All the horses are bought by John Warren and Mr Herbert. Mr Warren is married to Lady Carolyn, Mr Herbert's sister, and is the British Queen's bloodstock adviser, a position of trust and friendship that used to be held by Mr Herbert's father, who died in 2001.
"The key to the business is to try to buy good horses and in my brother-in-law we have someone who is extraordinary in his ability to look at a yearling and see what that animal will develop into," Mr Herbert says.
"And the other part is making people feel as if they own the horse, outright.
"The communication between HTR and our owners is unparalleled in the racing industry," he says, likening his business to a hospitality or luxury goods operation.
We are speaking in the boardroom of Highclere Stud, the business owned by his sister and brother-in-law. In the fields, foals bask in the spring sunshine and there are pictures of the Queen, absorbed in her hobby, or smiling with delight, all over the room, alongside portraits of Highclere's champions - Harbinger, Petrushka, Lake Coniston. The paddocks are overlooked by a hill that happens to be the last resting spot of the fifth earl of Carnarvon, who discovered the tomb of Tutankhamun in 1922.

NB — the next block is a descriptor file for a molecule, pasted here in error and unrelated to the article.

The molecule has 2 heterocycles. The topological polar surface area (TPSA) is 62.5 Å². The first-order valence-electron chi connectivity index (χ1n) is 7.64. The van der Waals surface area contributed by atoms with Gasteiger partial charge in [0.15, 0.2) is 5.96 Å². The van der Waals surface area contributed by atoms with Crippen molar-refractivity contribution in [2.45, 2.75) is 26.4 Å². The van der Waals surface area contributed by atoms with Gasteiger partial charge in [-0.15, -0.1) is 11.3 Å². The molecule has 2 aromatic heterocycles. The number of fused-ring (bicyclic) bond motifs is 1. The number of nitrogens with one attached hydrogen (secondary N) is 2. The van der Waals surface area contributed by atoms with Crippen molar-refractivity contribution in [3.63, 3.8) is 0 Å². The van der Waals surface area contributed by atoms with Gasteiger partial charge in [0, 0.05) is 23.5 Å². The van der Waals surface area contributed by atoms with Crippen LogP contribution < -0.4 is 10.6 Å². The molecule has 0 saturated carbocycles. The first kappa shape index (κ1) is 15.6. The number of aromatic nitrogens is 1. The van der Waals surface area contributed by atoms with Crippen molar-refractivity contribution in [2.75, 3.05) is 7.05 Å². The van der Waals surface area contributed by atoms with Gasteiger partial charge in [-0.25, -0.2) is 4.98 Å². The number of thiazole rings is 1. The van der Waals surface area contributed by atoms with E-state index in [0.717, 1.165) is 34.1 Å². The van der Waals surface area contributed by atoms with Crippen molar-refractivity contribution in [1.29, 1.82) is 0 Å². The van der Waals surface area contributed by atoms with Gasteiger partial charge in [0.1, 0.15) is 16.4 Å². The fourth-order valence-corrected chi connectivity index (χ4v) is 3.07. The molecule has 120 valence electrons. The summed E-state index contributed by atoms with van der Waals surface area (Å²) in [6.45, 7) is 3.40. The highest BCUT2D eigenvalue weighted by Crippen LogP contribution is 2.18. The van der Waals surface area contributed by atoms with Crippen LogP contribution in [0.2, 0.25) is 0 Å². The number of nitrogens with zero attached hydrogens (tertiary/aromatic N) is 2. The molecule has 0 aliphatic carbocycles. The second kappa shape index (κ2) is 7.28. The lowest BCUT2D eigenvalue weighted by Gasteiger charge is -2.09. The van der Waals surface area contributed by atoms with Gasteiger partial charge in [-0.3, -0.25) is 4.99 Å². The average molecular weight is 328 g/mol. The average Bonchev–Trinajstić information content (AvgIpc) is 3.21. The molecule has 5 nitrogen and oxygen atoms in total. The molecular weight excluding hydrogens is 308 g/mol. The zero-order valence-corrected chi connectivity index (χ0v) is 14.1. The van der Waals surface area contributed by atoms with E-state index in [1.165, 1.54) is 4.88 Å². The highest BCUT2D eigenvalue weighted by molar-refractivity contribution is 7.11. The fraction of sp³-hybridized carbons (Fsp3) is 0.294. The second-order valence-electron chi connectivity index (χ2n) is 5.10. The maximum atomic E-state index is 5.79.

"I think, 'what did my father do to the Queen that made her racing fun and successful?' Mr Herbert says.
"We communicate all the time to our owners, sending them photos, messages and videos. But there's nothing like picking up the phone and talking to our owners."
Some HTR owners are new to race horse-owning. Others, such as the just-retired Manchester United football club manager Sir Alex Ferguson, are veteran horse owners but like HTR because it can give them exposure to many more horses, very cost-effectively.
Mr Herbert's original ambition was to be an actor and after school he spent some time doing a bit of acting and "licking stamps in the City" at the stockbroking firm Rowe and Pitman.
"But this dormant gene of horses and racing, which had been spoken of at every meal at Highclere, sort of surfaced and I went from zero to really wanting to get into the industry," he says.
Not wanting to be caught in his father's shadow, he went to Kentucky for nearly four years, meeting and working with Barry Weisbord, the world-famous US Thoroughbred owner and racing entrepreneur who Mr Herbert says was a huge inspiration and mentor.